* Indexes hold gains after release of Fed minutes
* Oracle, IBM rise after rating upgrades
* Indexes up: Dow 0.2 pct, S&P 0.5 pct, Nasdaq 0.8 pct (Updates to after Fed minutes)
By Caroline Valetkevitch
NEW YORK, Jan 3 (Reuters) - The S&P 500 index rose above 2,700 for the first time on Wednesday and other major indexes hit record highs as technology stocks climbed amid indications of robust economic growth in the United States and overseas.
Stocks held gains following the release of minutes of the Federal Reserve's last policy meeting. Details of the meeting showed that policymakers were worried over the fate of currently low inflation and saw the recent tax changes as providing a boost to the economy.
"It emphasizes the message they've had out there, that they'll be data dependent and that they want to try to normalize policy unless there's an economic slowdown or inflation doesn't act as expected," said Sameer Samana, global equity and technical strategist at Wells Fargo Investment Institute in St. Louis.
"It was at least interesting that they tipped their hats to the tax cuts."
Earlier in the session, a report showed U.S. factory activity increased more than expected in December, in a further sign of strong economic momentum at the end of 2017. Meanwhile, manufacturing surveys pointed to a strong start for the European economy.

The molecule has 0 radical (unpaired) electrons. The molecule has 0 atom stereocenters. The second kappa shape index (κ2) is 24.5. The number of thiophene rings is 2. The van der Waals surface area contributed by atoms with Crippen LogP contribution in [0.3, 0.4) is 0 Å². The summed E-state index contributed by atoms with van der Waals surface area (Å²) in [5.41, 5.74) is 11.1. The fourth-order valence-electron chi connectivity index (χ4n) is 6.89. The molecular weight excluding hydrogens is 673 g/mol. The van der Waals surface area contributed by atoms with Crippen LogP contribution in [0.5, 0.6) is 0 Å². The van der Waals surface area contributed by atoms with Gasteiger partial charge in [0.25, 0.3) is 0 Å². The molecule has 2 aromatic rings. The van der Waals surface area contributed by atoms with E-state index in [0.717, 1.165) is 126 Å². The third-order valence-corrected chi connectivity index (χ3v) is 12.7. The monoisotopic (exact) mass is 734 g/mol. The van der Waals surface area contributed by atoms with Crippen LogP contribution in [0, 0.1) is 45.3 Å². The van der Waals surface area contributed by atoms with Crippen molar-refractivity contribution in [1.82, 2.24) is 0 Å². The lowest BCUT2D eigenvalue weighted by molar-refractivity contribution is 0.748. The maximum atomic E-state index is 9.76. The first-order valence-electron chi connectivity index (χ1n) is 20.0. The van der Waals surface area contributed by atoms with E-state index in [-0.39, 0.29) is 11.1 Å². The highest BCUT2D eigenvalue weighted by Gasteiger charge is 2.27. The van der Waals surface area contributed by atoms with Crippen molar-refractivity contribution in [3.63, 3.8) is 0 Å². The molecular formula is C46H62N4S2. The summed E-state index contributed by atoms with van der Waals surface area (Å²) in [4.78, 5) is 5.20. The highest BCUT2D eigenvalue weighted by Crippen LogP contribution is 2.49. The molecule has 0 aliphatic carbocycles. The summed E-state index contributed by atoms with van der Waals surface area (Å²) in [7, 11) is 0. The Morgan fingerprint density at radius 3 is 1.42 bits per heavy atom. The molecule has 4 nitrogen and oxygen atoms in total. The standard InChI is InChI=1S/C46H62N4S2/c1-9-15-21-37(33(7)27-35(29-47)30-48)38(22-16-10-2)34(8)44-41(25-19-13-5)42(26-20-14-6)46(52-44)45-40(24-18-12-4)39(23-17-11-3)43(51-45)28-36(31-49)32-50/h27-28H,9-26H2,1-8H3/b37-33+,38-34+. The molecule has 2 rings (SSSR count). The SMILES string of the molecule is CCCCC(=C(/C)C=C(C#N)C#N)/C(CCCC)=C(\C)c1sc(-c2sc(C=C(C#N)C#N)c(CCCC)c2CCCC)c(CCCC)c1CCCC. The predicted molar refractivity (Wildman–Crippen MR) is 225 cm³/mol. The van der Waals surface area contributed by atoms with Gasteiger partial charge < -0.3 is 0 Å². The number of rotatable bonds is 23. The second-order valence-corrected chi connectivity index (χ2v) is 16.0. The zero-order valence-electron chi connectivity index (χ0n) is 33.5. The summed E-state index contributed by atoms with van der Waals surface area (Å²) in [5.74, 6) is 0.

The technology sector was boosted by a rise in shares of Alphabet, IBM and chipmakers. The S&P 500 tech index - the best-performing S&P 500 sector in 2017 with a 37-percent jump - was up 1 percent.
U.S. chipmaker stocks surged for second straight session, with the Philadelphia Semiconductor index up 1.4 percent and heading for its strongest two-day performance since July.
The Dow Jones Industrial Average rose 48.67 points, or 0.2 percent, to 24,872.68, the S&P 500 gained 13.73 points, or 0.51 percent, to 2,709.54 and the Nasdaq Composite added 52.86 points, or 0.75 percent, to 7,059.75.
Oracle shares were up 2.5 percent after Morgan Stanley upgraded the stock.
Gains in energy and healthcare also boosted the market. The S&P energy index was up 1.5 percent while S&P healthcare was up 1 percent.
Intel fell 6.2 percent following a report that its processor chips had a fundamental design flaw.
Rival chipmaker Advanced Micro Devices climbed 9.5 percent. Nvidia gained 6.6 percent and Micron rose 2.8 percent.
Advancing issues outnumbered declining ones on the NYSE by a 1.31-to-1 ratio; on Nasdaq, a 1.41-to-1 ratio favored advancers.
Additional reporting by Sruthi Shankar in Bengaluru and Sinead Carew in New York; Editing by Sriraj Kalluvila and Nick Zieminski